Societal norms, which once almost mandated family formation, have begun to morph. The new norms are reinforced by cultural influences that tend to be concentrated in the very areas — dense urban centres — with the lowest percentages of married people and children. Today, in the high-income world and even in some developing countries, there is a shift to a new social model. Increasingly, family no longer serves as the central organising feature of society. An unprecedented number of individuals — approaching upwards of 30% in some Asian countries — are choosing to eschew child bearing altogether and, often, marriage as well. The reasons for this shift are complex, and vary significantly in different countries and cultures.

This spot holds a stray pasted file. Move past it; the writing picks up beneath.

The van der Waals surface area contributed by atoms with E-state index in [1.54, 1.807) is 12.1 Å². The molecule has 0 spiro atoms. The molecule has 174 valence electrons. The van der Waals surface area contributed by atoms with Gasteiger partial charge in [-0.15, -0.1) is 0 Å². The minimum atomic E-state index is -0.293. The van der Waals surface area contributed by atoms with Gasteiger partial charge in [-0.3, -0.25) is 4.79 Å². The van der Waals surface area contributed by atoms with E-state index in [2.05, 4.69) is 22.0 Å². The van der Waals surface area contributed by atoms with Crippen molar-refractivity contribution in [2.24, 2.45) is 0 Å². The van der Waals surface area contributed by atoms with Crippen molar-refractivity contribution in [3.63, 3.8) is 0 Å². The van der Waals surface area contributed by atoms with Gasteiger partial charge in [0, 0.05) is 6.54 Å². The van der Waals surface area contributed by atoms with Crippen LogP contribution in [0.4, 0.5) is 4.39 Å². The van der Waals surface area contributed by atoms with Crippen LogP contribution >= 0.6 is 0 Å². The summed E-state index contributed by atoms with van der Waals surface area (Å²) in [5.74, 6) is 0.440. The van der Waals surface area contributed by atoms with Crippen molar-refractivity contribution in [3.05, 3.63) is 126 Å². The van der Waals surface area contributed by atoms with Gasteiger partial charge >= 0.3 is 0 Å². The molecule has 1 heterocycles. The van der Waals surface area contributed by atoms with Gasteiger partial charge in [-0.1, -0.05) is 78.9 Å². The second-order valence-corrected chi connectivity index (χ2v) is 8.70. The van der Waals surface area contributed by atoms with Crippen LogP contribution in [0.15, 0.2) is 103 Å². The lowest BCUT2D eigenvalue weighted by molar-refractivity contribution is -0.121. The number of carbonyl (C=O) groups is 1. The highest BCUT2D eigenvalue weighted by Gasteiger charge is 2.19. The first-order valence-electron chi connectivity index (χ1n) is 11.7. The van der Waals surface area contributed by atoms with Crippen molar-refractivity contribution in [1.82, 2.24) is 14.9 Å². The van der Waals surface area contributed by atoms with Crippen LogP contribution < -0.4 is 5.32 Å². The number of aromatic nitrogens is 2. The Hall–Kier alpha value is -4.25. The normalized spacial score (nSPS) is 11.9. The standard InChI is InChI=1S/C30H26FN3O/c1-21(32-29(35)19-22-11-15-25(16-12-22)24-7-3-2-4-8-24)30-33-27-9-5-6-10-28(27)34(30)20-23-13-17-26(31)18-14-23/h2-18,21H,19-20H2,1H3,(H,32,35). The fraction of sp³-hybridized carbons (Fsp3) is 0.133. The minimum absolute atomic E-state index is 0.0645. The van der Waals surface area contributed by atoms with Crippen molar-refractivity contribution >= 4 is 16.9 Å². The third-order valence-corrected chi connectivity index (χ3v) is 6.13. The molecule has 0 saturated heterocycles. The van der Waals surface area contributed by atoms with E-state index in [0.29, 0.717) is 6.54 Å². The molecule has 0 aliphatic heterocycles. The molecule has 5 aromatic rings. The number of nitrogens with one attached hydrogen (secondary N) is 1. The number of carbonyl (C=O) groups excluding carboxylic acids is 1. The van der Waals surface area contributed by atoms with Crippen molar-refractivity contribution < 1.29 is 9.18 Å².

This research was undertaken to look into the causes, economic and social implications of childlessness, particularly in high income nations. The research made extensive use of both primary and secondary data, including the landmark work of Wolfgang Lutz, as well as extensive reading on the history and trajectory of the family around the world. This was conducted primarily by Joel Kotkin and Zina Klapper who also relied on extensive interviews of residents of Singapore, and arranged discussions with experts working in this field.
This publication is available for download here.
Video extracts from the "The Rise of Post-Familialism: Humanity's Future" seminar which Joel Kotkin conducted at the Civil Service College on 10 October 2012, are available for viewing here: Part 1 and Part 2.